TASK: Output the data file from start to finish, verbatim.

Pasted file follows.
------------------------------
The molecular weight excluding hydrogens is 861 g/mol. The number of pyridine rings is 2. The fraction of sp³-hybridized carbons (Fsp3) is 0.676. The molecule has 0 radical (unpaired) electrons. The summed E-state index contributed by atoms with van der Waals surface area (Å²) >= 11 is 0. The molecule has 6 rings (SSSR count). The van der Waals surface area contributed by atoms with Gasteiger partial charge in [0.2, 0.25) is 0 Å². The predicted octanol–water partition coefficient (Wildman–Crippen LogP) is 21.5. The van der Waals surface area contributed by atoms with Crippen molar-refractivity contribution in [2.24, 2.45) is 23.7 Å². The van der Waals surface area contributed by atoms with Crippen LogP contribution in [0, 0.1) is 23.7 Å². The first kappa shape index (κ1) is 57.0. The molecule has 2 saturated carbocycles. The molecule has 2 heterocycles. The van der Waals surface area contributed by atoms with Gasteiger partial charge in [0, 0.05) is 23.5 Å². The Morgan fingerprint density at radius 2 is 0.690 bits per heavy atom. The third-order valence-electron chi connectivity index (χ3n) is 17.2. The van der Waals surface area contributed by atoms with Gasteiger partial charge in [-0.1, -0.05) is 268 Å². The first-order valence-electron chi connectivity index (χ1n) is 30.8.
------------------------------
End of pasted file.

The molecular weight excluding hydrogens is 861 g/mol. The number of pyridine rings is 2. The fraction of sp³-hybridized carbons (Fsp3) is 0.676. The molecule has 0 radical (unpaired) electrons. The summed E-state index contributed by atoms with van der Waals surface area (Å²) >= 11 is 0. The molecule has 6 rings (SSSR count). The van der Waals surface area contributed by atoms with Gasteiger partial charge in [0.2, 0.25) is 0 Å². The predicted octanol–water partition coefficient (Wildman–Crippen LogP) is 21.5. The van der Waals surface area contributed by atoms with Crippen molar-refractivity contribution in [2.24, 2.45) is 23.7 Å². The van der Waals surface area contributed by atoms with Crippen LogP contribution in [0, 0.1) is 23.7 Å². The first kappa shape index (κ1) is 57.0. The molecule has 2 saturated carbocycles. The molecule has 2 heterocycles. The van der Waals surface area contributed by atoms with Gasteiger partial charge in [0, 0.05) is 23.5 Å². The Morgan fingerprint density at radius 2 is 0.690 bits per heavy atom. The third-order valence-electron chi connectivity index (χ3n) is 17.2. The van der Waals surface area contributed by atoms with Gasteiger partial charge in [-0.1, -0.05) is 268 Å². The first-order valence-electron chi connectivity index (χ1n) is 30.8.